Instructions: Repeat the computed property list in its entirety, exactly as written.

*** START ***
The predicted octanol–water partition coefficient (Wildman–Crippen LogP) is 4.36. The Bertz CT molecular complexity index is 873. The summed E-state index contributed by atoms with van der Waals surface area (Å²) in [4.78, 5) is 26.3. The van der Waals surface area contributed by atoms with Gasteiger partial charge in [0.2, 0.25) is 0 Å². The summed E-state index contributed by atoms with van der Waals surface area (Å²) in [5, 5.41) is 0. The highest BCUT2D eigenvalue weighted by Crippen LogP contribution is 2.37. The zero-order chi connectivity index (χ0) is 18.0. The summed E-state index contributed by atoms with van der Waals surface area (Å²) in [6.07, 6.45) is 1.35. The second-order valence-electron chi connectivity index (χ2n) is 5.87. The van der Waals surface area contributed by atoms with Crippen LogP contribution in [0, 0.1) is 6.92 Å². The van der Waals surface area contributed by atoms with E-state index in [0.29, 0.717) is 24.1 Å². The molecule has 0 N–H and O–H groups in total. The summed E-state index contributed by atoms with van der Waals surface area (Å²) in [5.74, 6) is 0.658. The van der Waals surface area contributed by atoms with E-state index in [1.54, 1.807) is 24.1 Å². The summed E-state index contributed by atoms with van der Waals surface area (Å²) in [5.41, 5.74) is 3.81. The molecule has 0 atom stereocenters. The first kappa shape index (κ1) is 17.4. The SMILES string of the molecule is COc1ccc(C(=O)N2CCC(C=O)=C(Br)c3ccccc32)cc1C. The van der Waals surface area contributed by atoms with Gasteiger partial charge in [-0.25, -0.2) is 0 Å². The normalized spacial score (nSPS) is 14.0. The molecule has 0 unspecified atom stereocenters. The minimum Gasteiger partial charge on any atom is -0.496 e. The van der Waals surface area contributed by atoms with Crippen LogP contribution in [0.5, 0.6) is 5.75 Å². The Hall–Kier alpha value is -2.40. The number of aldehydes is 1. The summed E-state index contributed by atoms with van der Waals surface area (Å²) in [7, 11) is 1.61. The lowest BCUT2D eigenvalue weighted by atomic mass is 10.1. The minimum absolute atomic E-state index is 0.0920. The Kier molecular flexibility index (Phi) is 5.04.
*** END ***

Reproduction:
The predicted octanol–water partition coefficient (Wildman–Crippen LogP) is 4.36. The Bertz CT molecular complexity index is 873. The summed E-state index contributed by atoms with van der Waals surface area (Å²) in [4.78, 5) is 26.3. The van der Waals surface area contributed by atoms with Gasteiger partial charge in [0.2, 0.25) is 0 Å². The summed E-state index contributed by atoms with van der Waals surface area (Å²) in [5, 5.41) is 0. The highest BCUT2D eigenvalue weighted by Crippen LogP contribution is 2.37. The zero-order chi connectivity index (χ0) is 18.0. The summed E-state index contributed by atoms with van der Waals surface area (Å²) in [6.07, 6.45) is 1.35. The second-order valence-electron chi connectivity index (χ2n) is 5.87. The van der Waals surface area contributed by atoms with Crippen LogP contribution in [0, 0.1) is 6.92 Å². The van der Waals surface area contributed by atoms with E-state index in [0.29, 0.717) is 24.1 Å². The molecule has 0 N–H and O–H groups in total. The summed E-state index contributed by atoms with van der Waals surface area (Å²) in [5.74, 6) is 0.658. The van der Waals surface area contributed by atoms with E-state index in [1.54, 1.807) is 24.1 Å². The summed E-state index contributed by atoms with van der Waals surface area (Å²) in [5.41, 5.74) is 3.81. The molecule has 0 atom stereocenters. The first kappa shape index (κ1) is 17.4. The SMILES string of the molecule is COc1ccc(C(=O)N2CCC(C=O)=C(Br)c3ccccc32)cc1C. The van der Waals surface area contributed by atoms with Gasteiger partial charge in [-0.25, -0.2) is 0 Å². The normalized spacial score (nSPS) is 14.0. The molecule has 0 unspecified atom stereocenters. The minimum Gasteiger partial charge on any atom is -0.496 e. The van der Waals surface area contributed by atoms with Crippen LogP contribution in [0.5, 0.6) is 5.75 Å². The Hall–Kier alpha value is -2.40. The number of aldehydes is 1. The summed E-state index contributed by atoms with van der Waals surface area (Å²) in [7, 11) is 1.61. The lowest BCUT2D eigenvalue weighted by atomic mass is 10.1. The minimum absolute atomic E-state index is 0.0920. The Kier molecular flexibility index (Phi) is 5.04.